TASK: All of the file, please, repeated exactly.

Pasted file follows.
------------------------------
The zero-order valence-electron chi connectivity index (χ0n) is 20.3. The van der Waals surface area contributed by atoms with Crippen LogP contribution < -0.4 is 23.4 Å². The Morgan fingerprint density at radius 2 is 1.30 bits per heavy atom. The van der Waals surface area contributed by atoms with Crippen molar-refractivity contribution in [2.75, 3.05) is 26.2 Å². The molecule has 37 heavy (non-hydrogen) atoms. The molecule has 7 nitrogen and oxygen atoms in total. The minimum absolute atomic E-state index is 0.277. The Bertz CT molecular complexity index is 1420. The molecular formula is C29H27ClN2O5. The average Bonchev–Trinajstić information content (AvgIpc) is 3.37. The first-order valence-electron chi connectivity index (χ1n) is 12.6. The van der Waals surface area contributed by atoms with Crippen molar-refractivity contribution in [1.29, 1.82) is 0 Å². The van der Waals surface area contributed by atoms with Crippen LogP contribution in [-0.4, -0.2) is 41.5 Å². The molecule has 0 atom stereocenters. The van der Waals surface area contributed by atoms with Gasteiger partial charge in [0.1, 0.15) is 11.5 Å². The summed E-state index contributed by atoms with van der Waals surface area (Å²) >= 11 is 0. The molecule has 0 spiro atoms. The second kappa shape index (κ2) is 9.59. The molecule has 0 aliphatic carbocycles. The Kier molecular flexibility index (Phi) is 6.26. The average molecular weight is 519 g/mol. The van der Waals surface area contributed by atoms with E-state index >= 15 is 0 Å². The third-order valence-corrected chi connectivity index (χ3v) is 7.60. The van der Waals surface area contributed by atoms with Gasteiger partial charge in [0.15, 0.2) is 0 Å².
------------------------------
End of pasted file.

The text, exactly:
The zero-order valence-electron chi connectivity index (χ0n) is 20.3. The van der Waals surface area contributed by atoms with Crippen LogP contribution < -0.4 is 23.4 Å². The Morgan fingerprint density at radius 2 is 1.30 bits per heavy atom. The van der Waals surface area contributed by atoms with Crippen molar-refractivity contribution in [2.75, 3.05) is 26.2 Å². The molecule has 37 heavy (non-hydrogen) atoms. The molecule has 7 nitrogen and oxygen atoms in total. The minimum absolute atomic E-state index is 0.277. The Bertz CT molecular complexity index is 1420. The molecular formula is C29H27ClN2O5. The average Bonchev–Trinajstić information content (AvgIpc) is 3.37. The first-order valence-electron chi connectivity index (χ1n) is 12.6. The van der Waals surface area contributed by atoms with Crippen molar-refractivity contribution in [1.29, 1.82) is 0 Å². The van der Waals surface area contributed by atoms with Crippen LogP contribution in [-0.4, -0.2) is 41.5 Å². The molecule has 0 atom stereocenters. The van der Waals surface area contributed by atoms with Gasteiger partial charge in [0.1, 0.15) is 11.5 Å². The summed E-state index contributed by atoms with van der Waals surface area (Å²) >= 11 is 0. The molecule has 0 spiro atoms. The second kappa shape index (κ2) is 9.59. The molecule has 0 aliphatic carbocycles. The Kier molecular flexibility index (Phi) is 6.26. The average molecular weight is 519 g/mol. The van der Waals surface area contributed by atoms with E-state index >= 15 is 0 Å². The third-order valence-corrected chi connectivity index (χ3v) is 7.60. The van der Waals surface area contributed by atoms with Gasteiger partial charge in [0.15, 0.2) is 0 Å².